order. Whatever the court’s decision, the consequences are likely to be profound.

Should the D.C. Circuit uphold the FCC’s order, I would expect to see revitalized efforts
to expand the Commission’s regulation of the Internet. In particular, I would not be surprised if
the FCC looked into whether we should stiffen our oversight of the network management
practices of wireless broadband providers and whether we should begin to regulate usage-based
pricing. With a court victory under the Commission’s belt, I believe that the net neutrality order
would be the first step, not the last, on our regulatory path.

I expect that a court victory also would result in more calls to enforce the FCC’s net
neutrality rules. To date, we’ve received few complaints that these rules have been violated, and
we’ve done little with any that have been filed. But if the regulations are upheld, the agency
could well receive more complaints alleging violations and it could spring into action
adjudicating them. Uncertainty over how the FCC would resolve these complaints could persist
for some time.

Now let’s look at the opposite (and perhaps more likely) scenario. What would happen if
the D.C. Circuit decides that the FCC lacked the authority to adopt the net neutrality order? The
big question confronting the Commission would be this: whether to abandon the drive to regulate
network management practices or instead to sidestep the court’s decision by reclassifying
broadband as a Title II service.

For what it’s worth, I have already made my view on this matter clear. Under no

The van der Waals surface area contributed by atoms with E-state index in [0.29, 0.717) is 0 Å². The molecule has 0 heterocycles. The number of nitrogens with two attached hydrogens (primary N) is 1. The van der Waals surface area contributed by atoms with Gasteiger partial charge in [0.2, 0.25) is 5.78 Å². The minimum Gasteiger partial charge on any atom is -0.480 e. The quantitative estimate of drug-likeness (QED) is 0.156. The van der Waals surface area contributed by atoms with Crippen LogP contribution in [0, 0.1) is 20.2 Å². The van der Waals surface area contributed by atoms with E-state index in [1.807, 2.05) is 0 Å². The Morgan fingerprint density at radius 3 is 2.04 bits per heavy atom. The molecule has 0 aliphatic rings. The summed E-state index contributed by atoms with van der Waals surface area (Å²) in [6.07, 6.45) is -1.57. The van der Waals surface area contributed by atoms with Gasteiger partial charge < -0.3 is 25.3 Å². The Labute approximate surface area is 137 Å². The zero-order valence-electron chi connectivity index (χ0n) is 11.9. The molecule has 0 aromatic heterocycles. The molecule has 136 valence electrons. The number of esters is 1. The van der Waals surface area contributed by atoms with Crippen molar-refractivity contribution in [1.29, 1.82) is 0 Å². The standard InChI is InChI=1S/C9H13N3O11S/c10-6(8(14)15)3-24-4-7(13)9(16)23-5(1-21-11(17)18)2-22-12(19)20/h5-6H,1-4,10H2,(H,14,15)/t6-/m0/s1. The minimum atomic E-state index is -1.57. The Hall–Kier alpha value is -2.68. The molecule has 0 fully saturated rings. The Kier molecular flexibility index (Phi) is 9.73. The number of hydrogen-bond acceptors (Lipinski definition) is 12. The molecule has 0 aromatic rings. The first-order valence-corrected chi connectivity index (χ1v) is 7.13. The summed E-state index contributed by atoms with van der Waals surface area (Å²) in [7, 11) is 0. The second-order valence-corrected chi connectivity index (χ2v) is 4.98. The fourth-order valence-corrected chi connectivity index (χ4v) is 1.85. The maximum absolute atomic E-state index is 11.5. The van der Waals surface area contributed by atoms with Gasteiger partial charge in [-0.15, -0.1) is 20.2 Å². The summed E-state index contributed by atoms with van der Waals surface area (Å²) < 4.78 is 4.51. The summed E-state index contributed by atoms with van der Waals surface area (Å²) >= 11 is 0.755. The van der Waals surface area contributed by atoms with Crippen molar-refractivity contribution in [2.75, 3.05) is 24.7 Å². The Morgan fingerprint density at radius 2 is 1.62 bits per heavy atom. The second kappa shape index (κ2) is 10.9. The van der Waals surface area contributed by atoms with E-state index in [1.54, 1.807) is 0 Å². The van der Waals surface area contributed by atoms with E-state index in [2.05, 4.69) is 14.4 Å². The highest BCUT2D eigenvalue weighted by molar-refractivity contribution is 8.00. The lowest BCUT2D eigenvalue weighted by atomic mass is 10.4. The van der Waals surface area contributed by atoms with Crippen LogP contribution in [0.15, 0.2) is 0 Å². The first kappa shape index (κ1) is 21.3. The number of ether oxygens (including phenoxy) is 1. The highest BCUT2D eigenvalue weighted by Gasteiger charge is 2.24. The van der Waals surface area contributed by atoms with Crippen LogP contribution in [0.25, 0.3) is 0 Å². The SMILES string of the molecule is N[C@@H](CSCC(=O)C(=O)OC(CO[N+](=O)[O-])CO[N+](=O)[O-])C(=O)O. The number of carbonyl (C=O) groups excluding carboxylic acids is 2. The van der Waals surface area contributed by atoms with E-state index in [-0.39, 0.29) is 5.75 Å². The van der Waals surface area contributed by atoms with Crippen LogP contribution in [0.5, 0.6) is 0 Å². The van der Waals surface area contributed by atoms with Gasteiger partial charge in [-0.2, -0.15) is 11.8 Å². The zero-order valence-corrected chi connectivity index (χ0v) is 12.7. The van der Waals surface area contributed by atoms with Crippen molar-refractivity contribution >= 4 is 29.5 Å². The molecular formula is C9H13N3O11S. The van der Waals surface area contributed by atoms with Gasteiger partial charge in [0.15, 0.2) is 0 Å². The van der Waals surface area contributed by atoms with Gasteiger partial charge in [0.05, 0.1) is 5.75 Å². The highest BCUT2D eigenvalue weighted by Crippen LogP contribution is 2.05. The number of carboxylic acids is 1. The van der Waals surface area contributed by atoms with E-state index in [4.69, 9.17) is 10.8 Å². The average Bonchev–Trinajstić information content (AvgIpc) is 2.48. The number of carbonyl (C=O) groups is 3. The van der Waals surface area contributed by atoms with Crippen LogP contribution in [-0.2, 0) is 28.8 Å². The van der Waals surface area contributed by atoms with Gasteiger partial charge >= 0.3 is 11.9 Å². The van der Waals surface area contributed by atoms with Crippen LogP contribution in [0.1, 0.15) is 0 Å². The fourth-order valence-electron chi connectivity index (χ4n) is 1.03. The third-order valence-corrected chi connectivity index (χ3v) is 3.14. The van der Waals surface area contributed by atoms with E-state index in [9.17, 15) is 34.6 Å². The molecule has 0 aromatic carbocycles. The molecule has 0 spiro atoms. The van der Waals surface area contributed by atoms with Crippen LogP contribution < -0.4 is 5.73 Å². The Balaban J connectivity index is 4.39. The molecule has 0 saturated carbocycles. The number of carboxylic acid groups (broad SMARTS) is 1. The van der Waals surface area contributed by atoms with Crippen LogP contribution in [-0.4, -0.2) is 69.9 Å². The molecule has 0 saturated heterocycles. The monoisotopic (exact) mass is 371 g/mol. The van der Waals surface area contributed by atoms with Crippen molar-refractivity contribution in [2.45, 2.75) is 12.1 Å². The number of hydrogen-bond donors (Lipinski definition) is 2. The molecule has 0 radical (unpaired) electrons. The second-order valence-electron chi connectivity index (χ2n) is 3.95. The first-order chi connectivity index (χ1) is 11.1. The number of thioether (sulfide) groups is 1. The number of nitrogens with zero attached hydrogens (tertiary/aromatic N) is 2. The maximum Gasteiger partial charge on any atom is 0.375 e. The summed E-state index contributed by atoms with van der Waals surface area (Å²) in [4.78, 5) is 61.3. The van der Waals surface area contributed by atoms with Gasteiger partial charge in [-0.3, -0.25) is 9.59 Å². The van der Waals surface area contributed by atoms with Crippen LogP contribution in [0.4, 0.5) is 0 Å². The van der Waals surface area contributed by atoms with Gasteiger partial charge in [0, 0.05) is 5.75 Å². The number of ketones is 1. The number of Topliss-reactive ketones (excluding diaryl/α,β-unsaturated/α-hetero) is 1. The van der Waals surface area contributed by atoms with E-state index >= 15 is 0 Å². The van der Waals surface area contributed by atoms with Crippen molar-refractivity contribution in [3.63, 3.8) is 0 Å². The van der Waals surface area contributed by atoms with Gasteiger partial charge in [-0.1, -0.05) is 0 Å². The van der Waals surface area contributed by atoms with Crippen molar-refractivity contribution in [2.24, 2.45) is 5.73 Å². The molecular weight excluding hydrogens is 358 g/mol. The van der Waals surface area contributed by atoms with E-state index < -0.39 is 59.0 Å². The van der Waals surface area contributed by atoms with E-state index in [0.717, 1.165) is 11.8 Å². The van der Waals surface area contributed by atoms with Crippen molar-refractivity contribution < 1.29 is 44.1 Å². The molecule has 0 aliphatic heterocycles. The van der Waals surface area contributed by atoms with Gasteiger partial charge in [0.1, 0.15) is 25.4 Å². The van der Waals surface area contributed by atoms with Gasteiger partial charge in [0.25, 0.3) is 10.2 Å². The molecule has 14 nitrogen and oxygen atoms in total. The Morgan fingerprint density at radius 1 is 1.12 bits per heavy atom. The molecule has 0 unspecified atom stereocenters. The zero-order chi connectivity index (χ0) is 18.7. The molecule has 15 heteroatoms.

circumstance will I support Title II reclassification. I am convinced that grafting creaky,
burdensome common carrier regulations onto the Internet would dramatically slow broadband
deployment, reduce infrastructure investment, frustrate innovation, hamper job creation, and
diminish economic growth.”

Investors, naturally, should keep their fingers crossed that the court does not uphold net neutrality rules thus giving the FCC authority to apply common carrier treatment to broadband providers. The just and reasonable standard when it comes to pricing and to whom service can be provided a priori would see carrier costs of service increase with pressure from the FCC on pricing. Not only would grass roots advocates scream about justifiable price increases implemented to cover compliance the costs, advocates would press for additional hearings on network management practices.

Based on the court’s rejection in Comcast to treat broadband as a Title II service, I do believe that Verizon should be successful with its opposition before the DC Circuit to the FCC’s net neutrality rules. I would have to conduct a more thorough analysis to draw a definitive conclusion.

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FCC: Another example of the need for transparency